When I want to believe that America is a democracy — indeed, to feel so deeply this is so that my soul trembles — I turn to Martin Luther King, who gave his life for it.
He cried out for something so much more than a process: a game of winners and losers. He reached for humanity’s deepest yearning, for the connectedness of all people, for the transcendence of hatred and the demonization of “the other.” He spoke — half a century ago — the words that those in power couldn’t bear to hear, because his truths cut too deep and disrupted too much business as usual.
But what else is a democracy than that?
“Now, it should be incandescently clear that no one who has any concern for the integrity and life of America today can ignore the present war. . . .”
Uh oh. This ain’t politics as usual. This is King standing in the oval office, staring directly into the eyes of LBJ, declaring that civil rights legislation isn’t a political favor but merely the beginning of a nation’s moral atonement.
“If America’s soul becomes totally poisoned, part of the autopsy must read Vietnam.”
These words were part of the stunning address King delivered — on April 4, 1967, a year to the day before his assassination — at Riverside Church in New York City. To read these words today, in the context of the 2016 presidential race and the mainstream media’s inevitable focus on stats and trivia rather than big issues, is to realize how utterly relevant this man and the movement he helped awaken remain today. To read King’s words in 2016 is to rip this man out of a sentimentalized sainthood and to bring him back to living relevance.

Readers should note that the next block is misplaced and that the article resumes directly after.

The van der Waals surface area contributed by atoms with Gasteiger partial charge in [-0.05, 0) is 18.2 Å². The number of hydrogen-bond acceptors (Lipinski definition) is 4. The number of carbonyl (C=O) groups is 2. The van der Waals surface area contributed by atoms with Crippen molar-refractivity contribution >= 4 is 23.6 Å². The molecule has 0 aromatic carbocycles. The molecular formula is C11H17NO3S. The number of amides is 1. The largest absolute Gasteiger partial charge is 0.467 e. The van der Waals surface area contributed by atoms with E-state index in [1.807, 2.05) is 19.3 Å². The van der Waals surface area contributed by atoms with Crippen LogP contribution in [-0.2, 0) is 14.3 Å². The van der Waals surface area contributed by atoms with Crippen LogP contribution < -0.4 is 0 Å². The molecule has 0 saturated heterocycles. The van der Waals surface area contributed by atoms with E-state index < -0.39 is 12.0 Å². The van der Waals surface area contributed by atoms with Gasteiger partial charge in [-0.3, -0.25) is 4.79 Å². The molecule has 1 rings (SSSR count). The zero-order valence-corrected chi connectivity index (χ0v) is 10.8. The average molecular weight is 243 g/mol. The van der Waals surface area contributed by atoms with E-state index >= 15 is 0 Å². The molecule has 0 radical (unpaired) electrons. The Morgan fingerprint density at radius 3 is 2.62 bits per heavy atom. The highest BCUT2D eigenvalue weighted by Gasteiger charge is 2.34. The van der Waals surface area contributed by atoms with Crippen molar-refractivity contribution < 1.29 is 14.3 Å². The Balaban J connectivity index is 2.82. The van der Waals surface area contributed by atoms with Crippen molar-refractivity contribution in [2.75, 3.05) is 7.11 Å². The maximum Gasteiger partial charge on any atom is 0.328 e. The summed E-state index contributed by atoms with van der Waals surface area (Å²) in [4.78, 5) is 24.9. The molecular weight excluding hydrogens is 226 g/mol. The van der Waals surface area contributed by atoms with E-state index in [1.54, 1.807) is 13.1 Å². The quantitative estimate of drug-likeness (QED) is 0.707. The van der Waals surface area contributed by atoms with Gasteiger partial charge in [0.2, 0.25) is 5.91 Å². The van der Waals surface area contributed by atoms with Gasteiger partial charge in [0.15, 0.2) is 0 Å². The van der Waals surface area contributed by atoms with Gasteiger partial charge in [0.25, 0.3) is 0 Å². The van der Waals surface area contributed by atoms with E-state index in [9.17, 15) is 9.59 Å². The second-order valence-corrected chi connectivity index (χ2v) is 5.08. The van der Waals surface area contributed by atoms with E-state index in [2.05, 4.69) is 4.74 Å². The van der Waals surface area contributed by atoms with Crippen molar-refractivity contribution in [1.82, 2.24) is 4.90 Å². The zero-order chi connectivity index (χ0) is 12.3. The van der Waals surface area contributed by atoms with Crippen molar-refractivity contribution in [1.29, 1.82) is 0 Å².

What he had to say to the political leaders of the time must not be reduced to a few phrases carved in granite; they must be heard anew, in all their disturbing fullness. I say this not because his “day” recently passed and I’m somewhat tardily “remembering” him, but because the 2016 presidential race needs King’s presence — his uncompromised wisdom — standing tough against the media and political status quo that is now trying desperately to mute the unapproved voices spurting forth in this campaign and pulling the electorate’s attention away from the approved, mainstream candidates they’re supposed to choose between.
Paul Krugman, for instance, representing the liberal wing of the status quo, came out for compromise and Hillary the other day, dismissing Bernie Sanders not out of a specific disagreement with any of his positions but because of a contempt for the “contingent of idealistic voters eager to believe that a sufficiently high-minded leader can conjure up the better angels of America’s nature and persuade the broad public to support a radical overhaul of our institutions.”
This is how to make sure that a self-proclaimed democracy is really a faux-democracy, flawed, perhaps, but plugging along in the right direction and basically healthy, with its biggest threat not unrestrained militarism or unregulated corporate capitalism but . . . oh, universal health care. See, that’s radical.